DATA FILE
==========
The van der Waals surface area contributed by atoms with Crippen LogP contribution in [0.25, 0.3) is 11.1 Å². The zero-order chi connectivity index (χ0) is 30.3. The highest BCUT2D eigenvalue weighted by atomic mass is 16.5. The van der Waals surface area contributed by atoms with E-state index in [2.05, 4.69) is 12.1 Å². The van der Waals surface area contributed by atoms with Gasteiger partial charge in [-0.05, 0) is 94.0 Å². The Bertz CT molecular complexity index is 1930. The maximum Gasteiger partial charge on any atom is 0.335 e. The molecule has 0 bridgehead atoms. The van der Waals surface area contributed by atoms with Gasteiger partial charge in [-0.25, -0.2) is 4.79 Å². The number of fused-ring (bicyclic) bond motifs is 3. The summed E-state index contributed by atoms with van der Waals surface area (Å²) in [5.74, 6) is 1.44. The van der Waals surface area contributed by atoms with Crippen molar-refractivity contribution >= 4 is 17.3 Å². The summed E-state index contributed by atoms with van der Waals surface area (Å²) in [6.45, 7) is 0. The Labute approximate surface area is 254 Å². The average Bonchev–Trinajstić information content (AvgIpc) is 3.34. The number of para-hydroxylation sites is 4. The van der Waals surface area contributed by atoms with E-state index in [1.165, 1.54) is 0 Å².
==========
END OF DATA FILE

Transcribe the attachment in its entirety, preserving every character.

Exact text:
The van der Waals surface area contributed by atoms with Crippen LogP contribution in [0.25, 0.3) is 11.1 Å². The zero-order chi connectivity index (χ0) is 30.3. The highest BCUT2D eigenvalue weighted by atomic mass is 16.5. The van der Waals surface area contributed by atoms with E-state index in [2.05, 4.69) is 12.1 Å². The van der Waals surface area contributed by atoms with Gasteiger partial charge in [-0.05, 0) is 94.0 Å². The Bertz CT molecular complexity index is 1930. The maximum Gasteiger partial charge on any atom is 0.335 e. The molecule has 0 bridgehead atoms. The van der Waals surface area contributed by atoms with Gasteiger partial charge in [-0.25, -0.2) is 4.79 Å². The number of fused-ring (bicyclic) bond motifs is 3. The summed E-state index contributed by atoms with van der Waals surface area (Å²) in [5.74, 6) is 1.44. The van der Waals surface area contributed by atoms with Crippen molar-refractivity contribution >= 4 is 17.3 Å². The summed E-state index contributed by atoms with van der Waals surface area (Å²) in [6.45, 7) is 0. The Labute approximate surface area is 254 Å². The average Bonchev–Trinajstić information content (AvgIpc) is 3.34. The number of para-hydroxylation sites is 4. The van der Waals surface area contributed by atoms with E-state index in [1.165, 1.54) is 0 Å².